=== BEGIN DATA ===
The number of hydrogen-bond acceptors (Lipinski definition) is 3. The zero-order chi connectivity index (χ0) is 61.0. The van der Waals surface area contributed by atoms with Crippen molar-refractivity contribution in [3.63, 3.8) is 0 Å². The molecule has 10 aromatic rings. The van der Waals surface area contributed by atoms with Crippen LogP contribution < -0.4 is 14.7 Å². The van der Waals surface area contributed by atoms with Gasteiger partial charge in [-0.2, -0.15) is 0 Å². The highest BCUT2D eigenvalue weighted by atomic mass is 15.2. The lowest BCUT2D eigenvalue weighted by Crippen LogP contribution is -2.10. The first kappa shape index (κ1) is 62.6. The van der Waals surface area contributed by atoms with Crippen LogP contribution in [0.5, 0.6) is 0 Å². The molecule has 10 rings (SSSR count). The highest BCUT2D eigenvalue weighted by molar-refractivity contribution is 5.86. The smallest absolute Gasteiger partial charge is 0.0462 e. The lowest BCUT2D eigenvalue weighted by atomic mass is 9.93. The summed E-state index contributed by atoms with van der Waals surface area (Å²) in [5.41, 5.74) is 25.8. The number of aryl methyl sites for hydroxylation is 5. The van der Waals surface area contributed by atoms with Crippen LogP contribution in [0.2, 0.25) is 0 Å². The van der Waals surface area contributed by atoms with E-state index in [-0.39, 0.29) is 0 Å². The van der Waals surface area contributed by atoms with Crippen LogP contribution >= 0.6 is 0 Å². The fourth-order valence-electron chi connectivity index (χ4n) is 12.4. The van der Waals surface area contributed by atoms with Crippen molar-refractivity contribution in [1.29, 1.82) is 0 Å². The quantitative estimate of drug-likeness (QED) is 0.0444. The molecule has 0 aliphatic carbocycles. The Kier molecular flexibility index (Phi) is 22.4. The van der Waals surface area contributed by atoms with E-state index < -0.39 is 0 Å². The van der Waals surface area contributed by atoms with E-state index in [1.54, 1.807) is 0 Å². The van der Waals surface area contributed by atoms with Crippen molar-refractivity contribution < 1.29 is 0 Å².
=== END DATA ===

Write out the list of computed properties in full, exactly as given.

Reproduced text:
The number of hydrogen-bond acceptors (Lipinski definition) is 3. The zero-order chi connectivity index (χ0) is 61.0. The van der Waals surface area contributed by atoms with Crippen molar-refractivity contribution in [3.63, 3.8) is 0 Å². The molecule has 10 aromatic rings. The van der Waals surface area contributed by atoms with Crippen LogP contribution < -0.4 is 14.7 Å². The van der Waals surface area contributed by atoms with Gasteiger partial charge in [-0.2, -0.15) is 0 Å². The highest BCUT2D eigenvalue weighted by atomic mass is 15.2. The lowest BCUT2D eigenvalue weighted by Crippen LogP contribution is -2.10. The first kappa shape index (κ1) is 62.6. The van der Waals surface area contributed by atoms with Crippen LogP contribution in [0.5, 0.6) is 0 Å². The molecule has 10 rings (SSSR count). The highest BCUT2D eigenvalue weighted by molar-refractivity contribution is 5.86. The smallest absolute Gasteiger partial charge is 0.0462 e. The lowest BCUT2D eigenvalue weighted by atomic mass is 9.93. The summed E-state index contributed by atoms with van der Waals surface area (Å²) in [5.41, 5.74) is 25.8. The number of aryl methyl sites for hydroxylation is 5. The van der Waals surface area contributed by atoms with Crippen LogP contribution in [0.2, 0.25) is 0 Å². The van der Waals surface area contributed by atoms with E-state index in [-0.39, 0.29) is 0 Å². The van der Waals surface area contributed by atoms with Crippen LogP contribution >= 0.6 is 0 Å². The fourth-order valence-electron chi connectivity index (χ4n) is 12.4. The van der Waals surface area contributed by atoms with Crippen molar-refractivity contribution in [1.29, 1.82) is 0 Å². The quantitative estimate of drug-likeness (QED) is 0.0444. The molecule has 0 aliphatic carbocycles. The Kier molecular flexibility index (Phi) is 22.4. The van der Waals surface area contributed by atoms with E-state index < -0.39 is 0 Å². The van der Waals surface area contributed by atoms with E-state index in [1.54, 1.807) is 0 Å². The van der Waals surface area contributed by atoms with Crippen molar-refractivity contribution < 1.29 is 0 Å².